MTProtoHandler

com.github.badoualy.telegram.mtproto.MTProtoHandler

This is the main class of the module, it handles all the operations.

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Use api module

You should not be using this class directly, unless you know what you're doing. Most of the time, using a TelegramClient will be way easier.

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ApiCallback

The ApiCallback interface is a simple one-method callback called when a new update is received.

Create a new handler

You can create a handler from the AuthResult

MTProtoHandler mtProtoHandler = new MTProtoHandler(authResult, null);

Or from an existing AuthKey, and session (not mandatory)

MTProtoHandler mtProtoHandler = new MTProtoHandler(datacenter, authkey, null, null);

Start listening for incoming messages

You now have a running MTProtoHandler (created from an AuthResult or from an existing auth key). To start listening for incoming messages (rpc messages), just call:

mtProtoHandler.startWatchdog();

From this point, you can now execute rpc calls, execute methods, receive messages, ...

Init connection

According to MTProto specs, you need to use the initConnection#69796de9 method to init the connection. This will basically tell Telegram which api layer you want to use, which language (english, ...).
To do that, you need to wrap a method call in an initConnection call, itself wrapped in a invokeWithLayer#da9b0d0d call.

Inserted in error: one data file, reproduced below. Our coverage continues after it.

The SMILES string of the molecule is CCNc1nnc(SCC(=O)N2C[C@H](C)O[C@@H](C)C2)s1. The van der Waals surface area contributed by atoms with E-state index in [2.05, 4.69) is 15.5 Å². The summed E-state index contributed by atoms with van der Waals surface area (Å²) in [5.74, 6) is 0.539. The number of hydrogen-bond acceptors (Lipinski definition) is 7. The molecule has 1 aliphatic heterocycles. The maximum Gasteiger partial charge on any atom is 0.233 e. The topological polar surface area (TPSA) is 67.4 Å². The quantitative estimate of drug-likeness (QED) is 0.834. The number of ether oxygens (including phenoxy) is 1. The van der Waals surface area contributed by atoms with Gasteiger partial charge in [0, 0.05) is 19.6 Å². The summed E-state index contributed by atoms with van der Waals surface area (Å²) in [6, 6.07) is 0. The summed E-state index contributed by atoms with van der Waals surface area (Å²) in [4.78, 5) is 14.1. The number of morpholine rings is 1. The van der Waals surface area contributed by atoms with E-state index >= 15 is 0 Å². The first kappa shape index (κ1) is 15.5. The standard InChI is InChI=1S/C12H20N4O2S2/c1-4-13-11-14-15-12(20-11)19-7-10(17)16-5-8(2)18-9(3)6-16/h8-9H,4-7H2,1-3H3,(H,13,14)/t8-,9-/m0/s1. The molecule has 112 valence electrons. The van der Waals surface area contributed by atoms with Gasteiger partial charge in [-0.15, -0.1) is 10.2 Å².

public <T extends TLObject> T initConnection(MTProtoHandler mtProtoHandler, TLMethod<T> method) throws IOException {
    TLRequestInitConnection<T> initConnectionRequest
            = new TLRequestInitConnection<T>(application.getApiId(),
                                                                 application.getDeviceModel(),
                                                                 application.getSystemVersion(),
                                                                 application.getAppVersion(),
                                                                 application.getLangCode(), method);
    return mtProtoHandler.executeMethodSync(new TLRequestInvokeWithLayer<T>(Kotlogram.API_LAYER, initConnectionRequest),
                                            TimeUnit.SECONDS.toMillis(10));
}

Here we use the executeMethodSync to have a synchronous call for more convenience, for more info see next section.

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Permission

If you call the above method before the user is actually signed in (via auth.signIn#bcd51581 method), you'll have to use a method that doesn't require to be signed in, like help.getNearestDc#1fb33026.

Execute a method (TLMethod)

To execute a method, you have the following methods available:

public <T: TLObject> Observable<T> executeMethod(TLMethod<T> method, long timeout)
public <T: TLObject> T executeMethodSync(TLMethod<T> method, long timeout)

The first method returns an RxJava's Observable, the method will actually be executed when you subscribe to this observable. This allows to manually handle threading for advance usage when needed.